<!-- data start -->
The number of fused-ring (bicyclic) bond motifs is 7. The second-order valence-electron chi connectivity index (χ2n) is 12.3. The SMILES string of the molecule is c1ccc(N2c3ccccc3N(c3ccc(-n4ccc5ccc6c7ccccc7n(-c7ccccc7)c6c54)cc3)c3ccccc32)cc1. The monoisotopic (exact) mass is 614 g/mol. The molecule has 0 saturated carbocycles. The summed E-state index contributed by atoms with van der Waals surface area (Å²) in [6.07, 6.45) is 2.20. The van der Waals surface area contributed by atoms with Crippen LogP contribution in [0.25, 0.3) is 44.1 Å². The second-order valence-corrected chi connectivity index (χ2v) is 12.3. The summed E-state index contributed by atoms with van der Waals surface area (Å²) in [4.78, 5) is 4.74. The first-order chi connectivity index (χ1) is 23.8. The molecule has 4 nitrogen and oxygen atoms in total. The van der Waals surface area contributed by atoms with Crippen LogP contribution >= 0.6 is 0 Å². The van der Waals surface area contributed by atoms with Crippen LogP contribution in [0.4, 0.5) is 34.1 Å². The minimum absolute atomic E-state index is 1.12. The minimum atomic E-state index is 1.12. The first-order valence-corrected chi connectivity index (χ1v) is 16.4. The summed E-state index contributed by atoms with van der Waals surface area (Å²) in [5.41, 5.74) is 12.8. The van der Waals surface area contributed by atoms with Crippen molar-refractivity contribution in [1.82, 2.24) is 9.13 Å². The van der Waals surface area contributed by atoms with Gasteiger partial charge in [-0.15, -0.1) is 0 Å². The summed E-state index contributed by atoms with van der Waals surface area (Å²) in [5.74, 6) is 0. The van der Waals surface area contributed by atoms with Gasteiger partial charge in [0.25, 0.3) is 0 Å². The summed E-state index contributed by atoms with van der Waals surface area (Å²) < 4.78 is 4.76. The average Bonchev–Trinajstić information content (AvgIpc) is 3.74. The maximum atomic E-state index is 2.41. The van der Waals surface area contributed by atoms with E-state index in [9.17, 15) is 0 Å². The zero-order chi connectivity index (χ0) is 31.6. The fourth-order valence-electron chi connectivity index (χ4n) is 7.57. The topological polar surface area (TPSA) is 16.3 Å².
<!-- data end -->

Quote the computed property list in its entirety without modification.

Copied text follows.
The number of fused-ring (bicyclic) bond motifs is 7. The second-order valence-electron chi connectivity index (χ2n) is 12.3. The SMILES string of the molecule is c1ccc(N2c3ccccc3N(c3ccc(-n4ccc5ccc6c7ccccc7n(-c7ccccc7)c6c54)cc3)c3ccccc32)cc1. The monoisotopic (exact) mass is 614 g/mol. The molecule has 0 saturated carbocycles. The summed E-state index contributed by atoms with van der Waals surface area (Å²) in [6.07, 6.45) is 2.20. The van der Waals surface area contributed by atoms with Crippen LogP contribution in [0.25, 0.3) is 44.1 Å². The second-order valence-corrected chi connectivity index (χ2v) is 12.3. The summed E-state index contributed by atoms with van der Waals surface area (Å²) in [4.78, 5) is 4.74. The first-order chi connectivity index (χ1) is 23.8. The molecule has 4 nitrogen and oxygen atoms in total. The van der Waals surface area contributed by atoms with Crippen LogP contribution >= 0.6 is 0 Å². The van der Waals surface area contributed by atoms with Crippen LogP contribution in [0.4, 0.5) is 34.1 Å². The minimum absolute atomic E-state index is 1.12. The minimum atomic E-state index is 1.12. The first-order valence-corrected chi connectivity index (χ1v) is 16.4. The summed E-state index contributed by atoms with van der Waals surface area (Å²) in [5.41, 5.74) is 12.8. The van der Waals surface area contributed by atoms with Crippen molar-refractivity contribution in [1.82, 2.24) is 9.13 Å². The van der Waals surface area contributed by atoms with Gasteiger partial charge in [-0.15, -0.1) is 0 Å². The summed E-state index contributed by atoms with van der Waals surface area (Å²) in [5.74, 6) is 0. The van der Waals surface area contributed by atoms with Gasteiger partial charge in [0.25, 0.3) is 0 Å². The summed E-state index contributed by atoms with van der Waals surface area (Å²) < 4.78 is 4.76. The average Bonchev–Trinajstić information content (AvgIpc) is 3.74. The maximum atomic E-state index is 2.41. The van der Waals surface area contributed by atoms with E-state index in [9.17, 15) is 0 Å². The zero-order chi connectivity index (χ0) is 31.6. The fourth-order valence-electron chi connectivity index (χ4n) is 7.57. The topological polar surface area (TPSA) is 16.3 Å².